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Supplements of Geografia Fisica e Dinamica Quaternaria
Volume II - 1989


Geomorphological Hazards


The Pisa plain (Italy) and its hydrological hazards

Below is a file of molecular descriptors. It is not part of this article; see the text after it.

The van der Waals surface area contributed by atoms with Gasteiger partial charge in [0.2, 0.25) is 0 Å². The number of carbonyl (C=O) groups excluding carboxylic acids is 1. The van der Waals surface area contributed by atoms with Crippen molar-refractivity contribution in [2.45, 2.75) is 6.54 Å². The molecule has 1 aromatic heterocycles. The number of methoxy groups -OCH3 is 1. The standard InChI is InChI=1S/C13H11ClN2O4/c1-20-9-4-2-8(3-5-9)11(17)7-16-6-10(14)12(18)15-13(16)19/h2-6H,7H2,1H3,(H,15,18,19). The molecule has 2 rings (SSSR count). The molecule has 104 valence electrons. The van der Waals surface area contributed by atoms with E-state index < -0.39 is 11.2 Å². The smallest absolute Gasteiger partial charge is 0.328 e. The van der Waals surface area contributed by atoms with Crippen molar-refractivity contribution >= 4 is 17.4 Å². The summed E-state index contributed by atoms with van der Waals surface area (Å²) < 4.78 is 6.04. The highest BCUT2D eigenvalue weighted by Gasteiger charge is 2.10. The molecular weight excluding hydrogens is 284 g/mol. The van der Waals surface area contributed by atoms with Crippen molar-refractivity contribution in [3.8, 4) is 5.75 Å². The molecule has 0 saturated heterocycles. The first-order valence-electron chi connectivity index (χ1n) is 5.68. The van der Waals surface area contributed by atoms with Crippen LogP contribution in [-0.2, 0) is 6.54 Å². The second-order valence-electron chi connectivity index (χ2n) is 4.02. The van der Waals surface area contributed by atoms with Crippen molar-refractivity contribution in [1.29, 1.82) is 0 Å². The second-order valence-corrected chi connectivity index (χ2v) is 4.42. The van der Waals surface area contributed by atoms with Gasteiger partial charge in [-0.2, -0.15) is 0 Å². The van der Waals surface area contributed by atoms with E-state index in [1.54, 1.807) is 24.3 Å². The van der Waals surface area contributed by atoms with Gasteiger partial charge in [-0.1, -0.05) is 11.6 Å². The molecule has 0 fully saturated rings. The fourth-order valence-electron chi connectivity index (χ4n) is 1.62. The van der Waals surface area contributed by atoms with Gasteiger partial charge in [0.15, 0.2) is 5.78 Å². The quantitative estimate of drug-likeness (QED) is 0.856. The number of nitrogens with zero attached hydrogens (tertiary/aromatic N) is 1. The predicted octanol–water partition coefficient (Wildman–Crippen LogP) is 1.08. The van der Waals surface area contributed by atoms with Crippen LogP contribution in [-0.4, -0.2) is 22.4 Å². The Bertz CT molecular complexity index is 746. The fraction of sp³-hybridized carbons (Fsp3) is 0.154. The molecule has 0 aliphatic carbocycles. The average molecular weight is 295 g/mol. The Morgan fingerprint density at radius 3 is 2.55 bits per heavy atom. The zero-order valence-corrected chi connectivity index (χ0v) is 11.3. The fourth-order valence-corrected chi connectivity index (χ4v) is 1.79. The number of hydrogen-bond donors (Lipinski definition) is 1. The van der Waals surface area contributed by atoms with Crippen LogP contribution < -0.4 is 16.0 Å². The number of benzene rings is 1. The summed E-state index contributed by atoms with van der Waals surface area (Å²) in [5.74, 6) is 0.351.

The Pisa plain, which is crossed by the lower sections of the Arno and the Serchio rivers, consists of a thick accumulation of marine and continental sediments of the Late Tertiary and the Quaternary. These sediments have filled in part of the Versilia graben and by their progradation the shoreline has been built forward farther and farther west and many kilometres away from the city of Pisa. Thus, besides the Holocene fluvial and palustrine sediments, we find that the surface of the plain consists of dune bar and coastal barrier beach sands. The plain is very low, lying slightly above sea level, and shows only a very slight gradient (0,0005%). Thus, for centuries vast lakes and lagoons covered the plain surface and the courses of the rivers changed several times. Man has intervened since the period of the Roman Empire, attempting to modify the plain by reclaiming the marsh areas, building a network of drainage canals, and rectifying the courses of rivers, so that today drainage takes place through an entirely canalized system. In spite of this, hydrological hazards are still present and they are represented mainly by backwater and river oveiflow. The backwater hazard exists in less permeable areas after prolonged periods of rainfall. It should be kept in mind that the plain is undergoing subsidence and that the ground-water level is low due to excessive exploitation. These facts indirectly bring about another hazard: the intmsion of salt water inland, a hazard accentuated by major coastal erosion (a retreat of 1 km in 100 years). The coast is no longer replenished with the material that is removed from river beds by man. A long list of overflows of the Arno and the Serchio rivers testifies to the oveiflow hazard affecting the countryside, cities and towns. A large artificial drainage canal, the Scolmatore, was built for the diversion and transport of the floodwater. From Pontedera, where the sluice-gates are located, the canal should transport the floodwater (900 m3/s) to the sea, following a route that is 28,300 km long. The structure has not yet been completed. Moreover, there is still no absolute certainty as to its efficiency in the event or a largescale overflow accompanied by sea-storm waves, which would obstruct the flow of the waters at the canal’s sea outlet. The latter, like the mouths of the Serchio and the Morto rivers, is almost always obstructed by deposits.

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